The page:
Almost from the beginning of my time at the synagogue three years ago, I’ve been talking to the rabbi about dogs. I don’t remember how it started. Maybe I brought in a picture of Butterfly and Cricket right after we adopted Butterfly from the shelter, maybe it was because I’d heard about his dog, who’d died just a few years before we arrived, and was well known by the congregation, playing a role in rabbinical stories over her long tenure as canine in residence. And maybe it’s because, going to the rabbi’s house for a new members evening, I noticed that pictures of the dog were as prominent as pictures of his daughters, meaning, she was family.
He made it clear that he wants a smallish dog, but not too small, hypoallergenic, because he always has people at his house and doesn’t want anyone to get sick, and she has to be a girl. He has two daughters, so he knows he gets along well with girls, but maybe he also wants to avoid the marking and humping young male dogs can do. I did not ask.
I gave him a list of hypoallergenic, or supposedly hypoallergenic, dogs, and we went over it, a year and a half ago.
Talking about dogs is a neutral zone where I can offer the rabbi my attention and concern, without feeling like I’m invading his privacy. There’s such a strange dynamic with teachers and rabbis and therapists, where you create a bond and naturally want to know more about them, but their privacy is meant to be protected, and it feels like I am puffing myself up imagining that I know anything or have the right to care about whether or not he has a dog.
Once a year, dogs play a role in the ritual life of the congregation when they come to the pond on Rosh Hashanah. The ritual of Tashlich is about tossing our sins into the water to let go of them and start the new year fresh. At our synagogue we toss birdseed instead of the traditional bread, which supposedly chokes the birds. I guess the dogs are invited, because with all of the goose poop, no one will notice if they pee or poop on the grass.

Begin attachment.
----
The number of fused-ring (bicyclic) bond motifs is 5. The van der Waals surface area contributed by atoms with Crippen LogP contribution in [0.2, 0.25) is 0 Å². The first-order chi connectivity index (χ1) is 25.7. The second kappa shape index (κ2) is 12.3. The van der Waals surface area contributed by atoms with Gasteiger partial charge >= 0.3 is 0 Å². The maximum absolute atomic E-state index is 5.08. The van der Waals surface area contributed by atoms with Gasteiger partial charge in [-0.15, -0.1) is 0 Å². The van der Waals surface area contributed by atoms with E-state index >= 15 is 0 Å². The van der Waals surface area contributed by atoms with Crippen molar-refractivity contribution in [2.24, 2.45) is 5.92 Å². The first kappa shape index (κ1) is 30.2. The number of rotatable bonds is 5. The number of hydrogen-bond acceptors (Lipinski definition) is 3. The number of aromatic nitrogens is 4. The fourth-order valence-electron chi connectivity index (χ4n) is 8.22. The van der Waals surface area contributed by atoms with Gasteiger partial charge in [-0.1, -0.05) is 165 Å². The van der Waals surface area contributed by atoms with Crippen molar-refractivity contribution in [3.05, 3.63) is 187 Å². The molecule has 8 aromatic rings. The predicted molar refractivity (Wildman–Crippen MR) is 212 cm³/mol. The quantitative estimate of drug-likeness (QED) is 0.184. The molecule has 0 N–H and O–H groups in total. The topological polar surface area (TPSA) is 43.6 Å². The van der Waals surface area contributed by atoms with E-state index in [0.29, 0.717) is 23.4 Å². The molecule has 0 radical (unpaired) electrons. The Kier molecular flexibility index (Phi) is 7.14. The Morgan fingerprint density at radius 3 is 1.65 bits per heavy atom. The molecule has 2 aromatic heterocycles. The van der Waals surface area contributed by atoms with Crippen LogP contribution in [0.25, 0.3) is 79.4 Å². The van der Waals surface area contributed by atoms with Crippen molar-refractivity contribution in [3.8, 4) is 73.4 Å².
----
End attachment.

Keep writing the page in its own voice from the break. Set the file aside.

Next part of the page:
But once a year is not enough if we want the dogs to get to know each other and develop their own roles in the congregation. We need a rabbinical dog to lead the rest of the dogs in finding their place in the community, whether it be helping kindergarteners learn to read, helping bar and bat mitzvah kids practice in front of a friendly congregation, or offering help to dogs who need it.
We need a rabbinical dog, a small, well trained, friendly, hypoallergenic dog, who can walk through the crowd offering consolation and sweetness and reminders of dogs at home. Just like a rabbi is often a stand in for the good parent you either had or needed.
The rabbinical dog could sniff each congregant’s dog, have private meetings with those in need of further consultation, and maybe plan a few more events during the year for the sake of dog/human families who otherwise have to go to shul without half of the family.
I think the only real problem with dogs in the synagogue, other than peeing on the carpet, is that there is often food, especially cake and cookies and chocolate. We are in great danger of setting up the oneg on Friday night, going into services, and coming back an hour and a half later to an empty buffet table and sick dogs.